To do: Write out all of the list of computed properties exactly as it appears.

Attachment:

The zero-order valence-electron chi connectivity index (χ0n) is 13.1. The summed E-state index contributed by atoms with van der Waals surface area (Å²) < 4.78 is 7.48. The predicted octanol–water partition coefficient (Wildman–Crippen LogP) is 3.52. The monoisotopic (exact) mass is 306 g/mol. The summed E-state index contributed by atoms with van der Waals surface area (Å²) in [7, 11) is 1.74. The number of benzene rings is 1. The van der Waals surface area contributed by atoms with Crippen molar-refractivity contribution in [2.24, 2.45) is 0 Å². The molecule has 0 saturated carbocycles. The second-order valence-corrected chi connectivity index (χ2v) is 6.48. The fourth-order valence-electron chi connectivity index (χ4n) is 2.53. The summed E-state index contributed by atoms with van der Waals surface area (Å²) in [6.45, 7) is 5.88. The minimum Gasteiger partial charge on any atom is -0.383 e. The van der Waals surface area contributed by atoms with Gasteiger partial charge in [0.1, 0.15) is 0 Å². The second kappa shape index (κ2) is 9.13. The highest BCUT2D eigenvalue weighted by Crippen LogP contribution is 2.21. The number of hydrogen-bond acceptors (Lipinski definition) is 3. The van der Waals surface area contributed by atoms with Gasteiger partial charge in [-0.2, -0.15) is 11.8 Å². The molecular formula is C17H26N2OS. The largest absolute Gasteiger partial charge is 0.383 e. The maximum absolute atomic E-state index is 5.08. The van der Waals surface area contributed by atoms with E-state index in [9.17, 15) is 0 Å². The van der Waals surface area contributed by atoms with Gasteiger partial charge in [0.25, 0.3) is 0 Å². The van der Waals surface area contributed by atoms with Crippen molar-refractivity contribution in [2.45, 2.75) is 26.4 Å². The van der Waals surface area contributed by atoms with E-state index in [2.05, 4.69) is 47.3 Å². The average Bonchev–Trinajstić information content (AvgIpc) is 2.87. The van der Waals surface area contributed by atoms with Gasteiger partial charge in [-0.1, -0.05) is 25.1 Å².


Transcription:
The zero-order valence-electron chi connectivity index (χ0n) is 13.1. The summed E-state index contributed by atoms with van der Waals surface area (Å²) < 4.78 is 7.48. The predicted octanol–water partition coefficient (Wildman–Crippen LogP) is 3.52. The monoisotopic (exact) mass is 306 g/mol. The summed E-state index contributed by atoms with van der Waals surface area (Å²) in [7, 11) is 1.74. The number of benzene rings is 1. The van der Waals surface area contributed by atoms with Crippen molar-refractivity contribution in [2.24, 2.45) is 0 Å². The molecule has 0 saturated carbocycles. The second-order valence-corrected chi connectivity index (χ2v) is 6.48. The fourth-order valence-electron chi connectivity index (χ4n) is 2.53. The summed E-state index contributed by atoms with van der Waals surface area (Å²) in [6.45, 7) is 5.88. The minimum Gasteiger partial charge on any atom is -0.383 e. The van der Waals surface area contributed by atoms with Gasteiger partial charge in [0.1, 0.15) is 0 Å². The second kappa shape index (κ2) is 9.13. The highest BCUT2D eigenvalue weighted by Crippen LogP contribution is 2.21. The number of hydrogen-bond acceptors (Lipinski definition) is 3. The van der Waals surface area contributed by atoms with Gasteiger partial charge in [-0.2, -0.15) is 11.8 Å². The molecular formula is C17H26N2OS. The largest absolute Gasteiger partial charge is 0.383 e. The maximum absolute atomic E-state index is 5.08. The van der Waals surface area contributed by atoms with E-state index in [9.17, 15) is 0 Å². The van der Waals surface area contributed by atoms with Gasteiger partial charge in [0.25, 0.3) is 0 Å². The van der Waals surface area contributed by atoms with Crippen molar-refractivity contribution in [2.45, 2.75) is 26.4 Å². The van der Waals surface area contributed by atoms with E-state index in [2.05, 4.69) is 47.3 Å². The average Bonchev–Trinajstić information content (AvgIpc) is 2.87. The van der Waals surface area contributed by atoms with Gasteiger partial charge in [-0.1, -0.05) is 25.1 Å².